How the GOP Could Support Obama’s Free College Program

Kevin Price, USDR Publisher and Editor in Chief, Column from the Huffington  Post.

It is clear that Barack Obama is pushing a progressive or even “class conflict” agenda in these last two years of his administration. One can see this clearly between his call for a significant tax increase geared towards the top 1 percent of income earners and a push for “free” college education for the first two years for all that would qualify for a new program. Obama wants to position his party and administration as the great  equalizer.

It would seem that, in light of the platforms the GOP got elected on, that there is no appetite for increase taxes on the most affluent. In their eyes, this is the equivalent of killing the goose that “lays the golden eggs” or, at the very least, the forcing of these birds to more prosperous countries. However, things are not so clear about what the GOP led Congress would do about the college education  proposal.

Concerning the current state of affairs of higher education, we know that the cost for students is significant and many don’t even entertain two years, because they don’t know if they can keep up the momentum to complete the typically required four. According to The Guardian, “average tuition and fees at public two-year colleges for the 2014-to-2015 school year were $3,347, about $106 more than the year before, according to College Board. While many of these schools are commuter schools, students who opt for the full college experience including living on campus and in dorms were possibly having to pay about $7,705 more. About 1 million students — or 8.5 percent of students enrolled at community colleges — do not have access to federal loans. Community colleges currently have some of the highest default rates on record. Despite the fact that few community college students take on debt, more than one in five of those who take out federal loans default on  them.”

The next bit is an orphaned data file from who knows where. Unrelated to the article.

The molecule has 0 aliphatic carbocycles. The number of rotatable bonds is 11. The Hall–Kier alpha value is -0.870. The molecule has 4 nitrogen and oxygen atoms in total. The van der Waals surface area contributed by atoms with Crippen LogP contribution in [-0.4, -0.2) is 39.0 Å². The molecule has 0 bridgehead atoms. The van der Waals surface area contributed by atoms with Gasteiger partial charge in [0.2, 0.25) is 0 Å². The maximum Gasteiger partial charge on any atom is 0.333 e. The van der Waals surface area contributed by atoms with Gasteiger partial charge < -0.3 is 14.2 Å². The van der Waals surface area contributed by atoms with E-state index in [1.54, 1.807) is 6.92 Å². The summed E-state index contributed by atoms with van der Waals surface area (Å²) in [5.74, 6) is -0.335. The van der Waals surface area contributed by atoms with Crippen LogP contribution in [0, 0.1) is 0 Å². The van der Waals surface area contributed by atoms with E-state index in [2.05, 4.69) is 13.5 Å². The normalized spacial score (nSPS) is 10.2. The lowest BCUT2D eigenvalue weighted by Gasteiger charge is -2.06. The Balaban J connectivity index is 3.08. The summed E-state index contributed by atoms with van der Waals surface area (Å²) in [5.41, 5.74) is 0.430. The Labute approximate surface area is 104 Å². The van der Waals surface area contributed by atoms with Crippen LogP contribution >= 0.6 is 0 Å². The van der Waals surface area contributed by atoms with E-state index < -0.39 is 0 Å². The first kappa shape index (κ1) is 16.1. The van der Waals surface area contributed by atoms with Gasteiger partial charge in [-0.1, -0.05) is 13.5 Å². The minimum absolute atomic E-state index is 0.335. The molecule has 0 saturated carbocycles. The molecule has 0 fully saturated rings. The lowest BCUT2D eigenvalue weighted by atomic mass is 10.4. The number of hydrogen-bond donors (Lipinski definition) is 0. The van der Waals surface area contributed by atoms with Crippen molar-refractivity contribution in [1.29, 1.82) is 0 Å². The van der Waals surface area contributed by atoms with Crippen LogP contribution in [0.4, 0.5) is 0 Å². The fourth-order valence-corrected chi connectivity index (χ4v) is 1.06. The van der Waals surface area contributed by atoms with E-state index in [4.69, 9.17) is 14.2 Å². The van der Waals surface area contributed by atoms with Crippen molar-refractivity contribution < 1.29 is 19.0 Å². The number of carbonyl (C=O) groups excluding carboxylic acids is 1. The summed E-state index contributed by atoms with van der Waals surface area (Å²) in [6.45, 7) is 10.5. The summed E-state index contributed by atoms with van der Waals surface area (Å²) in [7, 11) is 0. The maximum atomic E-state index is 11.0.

The president’s proposal, also known as “America’s College Promise”, would be a joint effort between the federal and state governments to provide government funded community college education. The federal government would cover 75 percent of the costs, while the states would be saddled with the  rest.

States that already spend more and charge students less will only make small contributions, according to the White House. To be eligible for the program a student would have to maintain a 2.5 grade point average and attend the school at least half-time. In 2012, there were about… (read  more)

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